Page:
San Jose Abandons Century-Old Trestle

Homeless have taken to the area of the wooden train trestle

By Damian Trujillo
|  Monday, May 20, 2013  |  Updated 7:28 PM PDT
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Homeless have taken to the area of the wooden train trestle

Homeless have taken to the area of the wooden train trestle

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One of the last links to the Valley of Heart’s Delight may be about to come down.

City leaders say it’s the end of the road for an old wooden train trestle off Lonus Street in San Jose.

“All of the canneries in this area were leading canneries producing hundreds of millions of cases of tomatoes a year,” said Richard Zappelli, president of the Willow Glen Neighborhood Association.

Canneries used the trestle to transport the canned good from the Del Monte and other factories, to the train stations for shipment across the country.

On Monday, the trestle was abandoned and homeless have taken up shop around it.

The city reports 10 fires on the wooden trestle over the last five years.

Councilman Pierluigi Oliverio obtained state grant money to tear down the bridge and build a new steal bridge in its place.

Included in the project would be almost three miles of trails, linking the new Three Creeks trail to the Los Gatos Creek Trail.

“We're trying to create a safe place that people can use for recreation and we have grant money that won’t take away from any other city funds to do it right now," Oliverio said.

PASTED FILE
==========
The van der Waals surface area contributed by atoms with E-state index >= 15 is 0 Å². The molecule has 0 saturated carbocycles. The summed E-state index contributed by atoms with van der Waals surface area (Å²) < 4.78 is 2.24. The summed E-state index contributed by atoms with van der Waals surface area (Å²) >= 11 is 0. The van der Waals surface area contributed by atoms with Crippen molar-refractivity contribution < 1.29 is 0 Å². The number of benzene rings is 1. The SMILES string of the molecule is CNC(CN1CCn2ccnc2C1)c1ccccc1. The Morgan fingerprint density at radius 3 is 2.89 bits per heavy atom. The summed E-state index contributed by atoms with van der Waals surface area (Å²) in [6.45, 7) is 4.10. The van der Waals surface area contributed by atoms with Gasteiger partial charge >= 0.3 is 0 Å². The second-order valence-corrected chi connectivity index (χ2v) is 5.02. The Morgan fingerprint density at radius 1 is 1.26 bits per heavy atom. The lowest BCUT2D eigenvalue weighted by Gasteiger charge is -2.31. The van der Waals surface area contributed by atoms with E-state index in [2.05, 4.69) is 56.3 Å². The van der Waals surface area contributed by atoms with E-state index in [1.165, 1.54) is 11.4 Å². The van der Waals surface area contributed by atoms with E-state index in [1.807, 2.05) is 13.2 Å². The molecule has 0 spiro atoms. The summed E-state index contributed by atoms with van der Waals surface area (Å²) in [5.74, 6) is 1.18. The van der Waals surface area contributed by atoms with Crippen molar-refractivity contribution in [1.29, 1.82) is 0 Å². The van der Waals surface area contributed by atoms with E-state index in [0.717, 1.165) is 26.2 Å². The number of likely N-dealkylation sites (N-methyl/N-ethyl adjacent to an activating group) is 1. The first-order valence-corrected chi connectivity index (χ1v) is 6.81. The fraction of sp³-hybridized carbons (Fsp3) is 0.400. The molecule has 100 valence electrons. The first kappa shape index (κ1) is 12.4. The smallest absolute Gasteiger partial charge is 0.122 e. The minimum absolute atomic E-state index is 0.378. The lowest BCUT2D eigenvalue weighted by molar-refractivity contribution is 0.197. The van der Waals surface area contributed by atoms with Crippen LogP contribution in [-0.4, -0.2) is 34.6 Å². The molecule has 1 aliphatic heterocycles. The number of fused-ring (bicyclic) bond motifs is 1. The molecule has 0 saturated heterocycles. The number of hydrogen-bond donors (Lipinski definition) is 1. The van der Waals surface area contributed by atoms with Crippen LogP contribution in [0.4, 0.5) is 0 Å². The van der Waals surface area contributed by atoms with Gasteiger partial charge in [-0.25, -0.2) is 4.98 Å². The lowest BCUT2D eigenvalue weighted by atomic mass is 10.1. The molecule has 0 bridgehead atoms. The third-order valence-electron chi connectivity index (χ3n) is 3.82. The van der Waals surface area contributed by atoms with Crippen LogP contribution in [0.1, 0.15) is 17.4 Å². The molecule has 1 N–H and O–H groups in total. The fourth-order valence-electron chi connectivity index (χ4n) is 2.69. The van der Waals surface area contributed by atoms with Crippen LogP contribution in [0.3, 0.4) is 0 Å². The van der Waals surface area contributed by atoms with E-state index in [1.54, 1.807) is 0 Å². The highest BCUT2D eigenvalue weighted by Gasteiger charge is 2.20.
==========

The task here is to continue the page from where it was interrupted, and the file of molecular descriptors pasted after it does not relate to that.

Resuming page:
But preservationists are against the move. They want the city to renovate and refurbish the century-old trestle instead.

At one time, Zappelli was one of those preservationists.

“I started back in 2009 trying to reserve the bridge as a wooden structure,” Zappellli said. “I decided to look at this from 2,000 feet in the air and look down could see the concern for a possible loss of the trestle.”

Zappelli said another  fire could destroy a new, wooden bridge, and the grant money to build a replacement steel bridge would be lost.

The city council already voted for the steel bridge, and now waits an environmental impact report on the site.

But preservationists say they’ll keep fighting to help save one of the last links to the Silicon’s Valley’s rich agricultural past.

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